A new study from the Center for the Analysis of Postsecondary Readiness has found that an increasing number of public, two-year colleges are using multiple measurements beyond standardized tests to place students in college-level math and reading courses.
Research has shown for years that using multiple measures, such as high school performance, to determine college readiness provides colleges with a more accurate measurement to determine college success. The survey found that in 2016, 57 percent of two-year colleges used multiple measures for math placement, compared to 27 percent in 2011. When it comes to reading and writing placement, 51 percent of colleges used multiple measures in 2016, compared to 19 percent in 2011.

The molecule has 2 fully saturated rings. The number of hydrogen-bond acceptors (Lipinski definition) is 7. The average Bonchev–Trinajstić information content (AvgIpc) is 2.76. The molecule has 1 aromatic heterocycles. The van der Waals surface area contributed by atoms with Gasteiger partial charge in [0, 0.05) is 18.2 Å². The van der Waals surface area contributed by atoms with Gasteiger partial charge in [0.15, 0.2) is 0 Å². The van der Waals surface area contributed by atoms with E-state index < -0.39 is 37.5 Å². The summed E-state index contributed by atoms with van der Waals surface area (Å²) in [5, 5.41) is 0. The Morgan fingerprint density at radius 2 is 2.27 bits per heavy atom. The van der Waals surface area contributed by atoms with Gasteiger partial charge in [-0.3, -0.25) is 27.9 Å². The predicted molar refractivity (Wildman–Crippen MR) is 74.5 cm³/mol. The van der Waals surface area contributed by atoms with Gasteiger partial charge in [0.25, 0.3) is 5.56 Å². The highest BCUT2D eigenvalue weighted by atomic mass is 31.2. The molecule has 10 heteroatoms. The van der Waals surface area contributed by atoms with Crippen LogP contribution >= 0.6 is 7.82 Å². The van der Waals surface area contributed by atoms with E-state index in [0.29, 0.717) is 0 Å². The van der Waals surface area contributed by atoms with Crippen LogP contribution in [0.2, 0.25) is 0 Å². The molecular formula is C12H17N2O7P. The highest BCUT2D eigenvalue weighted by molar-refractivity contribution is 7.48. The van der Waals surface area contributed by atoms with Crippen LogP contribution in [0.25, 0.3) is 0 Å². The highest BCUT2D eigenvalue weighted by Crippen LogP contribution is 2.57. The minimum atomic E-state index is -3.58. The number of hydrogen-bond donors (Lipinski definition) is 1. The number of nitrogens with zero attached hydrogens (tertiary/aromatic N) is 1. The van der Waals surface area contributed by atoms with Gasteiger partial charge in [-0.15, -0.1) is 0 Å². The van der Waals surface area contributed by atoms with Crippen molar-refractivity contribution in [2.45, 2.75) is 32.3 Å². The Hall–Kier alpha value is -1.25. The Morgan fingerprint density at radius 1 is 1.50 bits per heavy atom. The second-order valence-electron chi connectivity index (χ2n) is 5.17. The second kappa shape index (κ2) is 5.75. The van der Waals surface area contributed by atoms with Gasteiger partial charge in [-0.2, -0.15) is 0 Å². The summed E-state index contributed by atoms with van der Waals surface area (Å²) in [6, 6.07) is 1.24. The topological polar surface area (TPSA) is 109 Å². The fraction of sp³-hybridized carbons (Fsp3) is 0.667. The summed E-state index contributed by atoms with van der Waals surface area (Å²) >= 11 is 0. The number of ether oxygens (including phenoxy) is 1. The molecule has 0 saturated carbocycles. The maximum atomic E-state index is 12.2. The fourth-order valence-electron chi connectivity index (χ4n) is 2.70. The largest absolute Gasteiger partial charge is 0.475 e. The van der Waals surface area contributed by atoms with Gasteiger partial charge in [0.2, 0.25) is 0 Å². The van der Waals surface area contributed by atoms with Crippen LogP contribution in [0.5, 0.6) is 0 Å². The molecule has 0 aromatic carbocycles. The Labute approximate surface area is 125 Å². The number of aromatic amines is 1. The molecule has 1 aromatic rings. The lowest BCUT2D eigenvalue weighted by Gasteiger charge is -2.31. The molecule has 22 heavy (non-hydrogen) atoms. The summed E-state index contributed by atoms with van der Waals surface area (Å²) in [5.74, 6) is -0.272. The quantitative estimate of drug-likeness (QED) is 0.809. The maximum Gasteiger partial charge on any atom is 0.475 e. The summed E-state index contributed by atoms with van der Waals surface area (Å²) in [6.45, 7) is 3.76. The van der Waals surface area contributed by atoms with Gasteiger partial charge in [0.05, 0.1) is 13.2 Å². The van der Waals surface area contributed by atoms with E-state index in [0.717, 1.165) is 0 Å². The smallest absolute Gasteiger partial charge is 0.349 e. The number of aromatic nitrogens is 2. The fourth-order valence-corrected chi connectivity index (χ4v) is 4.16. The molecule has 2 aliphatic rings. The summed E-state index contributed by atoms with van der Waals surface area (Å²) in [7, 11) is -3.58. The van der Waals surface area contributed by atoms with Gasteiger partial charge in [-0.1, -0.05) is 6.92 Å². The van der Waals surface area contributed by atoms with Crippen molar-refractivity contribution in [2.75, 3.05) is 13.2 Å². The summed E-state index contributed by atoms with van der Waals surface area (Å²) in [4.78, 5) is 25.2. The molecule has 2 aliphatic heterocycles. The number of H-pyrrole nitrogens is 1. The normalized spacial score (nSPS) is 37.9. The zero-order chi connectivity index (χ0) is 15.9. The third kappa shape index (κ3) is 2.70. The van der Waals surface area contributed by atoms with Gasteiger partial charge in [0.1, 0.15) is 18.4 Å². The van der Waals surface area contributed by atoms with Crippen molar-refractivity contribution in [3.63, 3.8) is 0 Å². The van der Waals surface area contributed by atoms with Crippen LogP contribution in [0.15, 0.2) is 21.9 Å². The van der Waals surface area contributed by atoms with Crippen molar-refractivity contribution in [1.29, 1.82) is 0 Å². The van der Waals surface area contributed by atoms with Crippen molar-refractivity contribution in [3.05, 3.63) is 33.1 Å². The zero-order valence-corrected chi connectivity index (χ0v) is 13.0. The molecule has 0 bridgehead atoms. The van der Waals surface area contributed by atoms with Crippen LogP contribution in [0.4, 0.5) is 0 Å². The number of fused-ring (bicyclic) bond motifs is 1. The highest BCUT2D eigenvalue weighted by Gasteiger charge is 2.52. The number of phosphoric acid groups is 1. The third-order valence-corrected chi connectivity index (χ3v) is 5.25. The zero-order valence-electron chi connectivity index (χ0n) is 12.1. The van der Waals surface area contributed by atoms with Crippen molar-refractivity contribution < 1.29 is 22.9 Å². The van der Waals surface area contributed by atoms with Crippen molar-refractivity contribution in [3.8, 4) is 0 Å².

The report also examined the types of developmental education two-year institutions offered. For instance, 76 percent of colleges reported offering traditional remedial math courses, and 53 percent reported doing the same in reading and writing. However, more than half the colleges surveyed reported using a reformed type of developmental education, like compressed courses, flipped classrooms and corequisite remediation.